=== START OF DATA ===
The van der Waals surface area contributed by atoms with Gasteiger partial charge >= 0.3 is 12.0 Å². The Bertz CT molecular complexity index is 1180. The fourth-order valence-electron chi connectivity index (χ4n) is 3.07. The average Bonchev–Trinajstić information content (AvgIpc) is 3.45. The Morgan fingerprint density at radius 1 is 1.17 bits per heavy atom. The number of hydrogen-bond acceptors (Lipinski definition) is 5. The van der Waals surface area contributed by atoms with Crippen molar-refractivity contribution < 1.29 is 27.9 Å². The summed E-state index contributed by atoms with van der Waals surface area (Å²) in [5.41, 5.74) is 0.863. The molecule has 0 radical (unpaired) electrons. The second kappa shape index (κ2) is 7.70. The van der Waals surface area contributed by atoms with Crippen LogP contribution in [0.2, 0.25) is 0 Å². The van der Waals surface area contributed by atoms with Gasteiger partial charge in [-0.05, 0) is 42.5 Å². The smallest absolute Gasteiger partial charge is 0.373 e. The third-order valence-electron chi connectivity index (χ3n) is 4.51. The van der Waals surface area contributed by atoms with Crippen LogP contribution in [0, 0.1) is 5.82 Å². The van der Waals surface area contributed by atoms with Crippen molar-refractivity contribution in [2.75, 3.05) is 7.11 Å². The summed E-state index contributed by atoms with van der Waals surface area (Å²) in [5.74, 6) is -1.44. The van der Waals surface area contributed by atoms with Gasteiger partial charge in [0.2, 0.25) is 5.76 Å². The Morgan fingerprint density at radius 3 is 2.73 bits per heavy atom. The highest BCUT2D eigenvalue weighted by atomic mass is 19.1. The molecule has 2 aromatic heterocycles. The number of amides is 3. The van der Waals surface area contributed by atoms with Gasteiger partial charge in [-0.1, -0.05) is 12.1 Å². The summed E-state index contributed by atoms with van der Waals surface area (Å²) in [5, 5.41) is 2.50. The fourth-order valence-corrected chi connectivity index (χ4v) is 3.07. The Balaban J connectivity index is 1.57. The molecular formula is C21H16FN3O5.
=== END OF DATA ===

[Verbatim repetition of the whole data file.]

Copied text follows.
The van der Waals surface area contributed by atoms with Gasteiger partial charge >= 0.3 is 12.0 Å². The Bertz CT molecular complexity index is 1180. The fourth-order valence-electron chi connectivity index (χ4n) is 3.07. The average Bonchev–Trinajstić information content (AvgIpc) is 3.45. The Morgan fingerprint density at radius 1 is 1.17 bits per heavy atom. The number of hydrogen-bond acceptors (Lipinski definition) is 5. The van der Waals surface area contributed by atoms with Crippen molar-refractivity contribution < 1.29 is 27.9 Å². The summed E-state index contributed by atoms with van der Waals surface area (Å²) in [5.41, 5.74) is 0.863. The molecule has 0 radical (unpaired) electrons. The second kappa shape index (κ2) is 7.70. The van der Waals surface area contributed by atoms with Crippen LogP contribution in [0.2, 0.25) is 0 Å². The van der Waals surface area contributed by atoms with Gasteiger partial charge in [-0.05, 0) is 42.5 Å². The smallest absolute Gasteiger partial charge is 0.373 e. The third-order valence-electron chi connectivity index (χ3n) is 4.51. The van der Waals surface area contributed by atoms with Crippen LogP contribution in [0, 0.1) is 5.82 Å². The van der Waals surface area contributed by atoms with Crippen molar-refractivity contribution in [2.75, 3.05) is 7.11 Å². The summed E-state index contributed by atoms with van der Waals surface area (Å²) in [5.74, 6) is -1.44. The van der Waals surface area contributed by atoms with Gasteiger partial charge in [0.2, 0.25) is 5.76 Å². The Morgan fingerprint density at radius 3 is 2.73 bits per heavy atom. The highest BCUT2D eigenvalue weighted by atomic mass is 19.1. The molecule has 2 aromatic heterocycles. The number of amides is 3. The van der Waals surface area contributed by atoms with Gasteiger partial charge in [-0.1, -0.05) is 12.1 Å². The summed E-state index contributed by atoms with van der Waals surface area (Å²) in [5, 5.41) is 2.50. The fourth-order valence-corrected chi connectivity index (χ4v) is 3.07. The Balaban J connectivity index is 1.57. The molecular formula is C21H16FN3O5.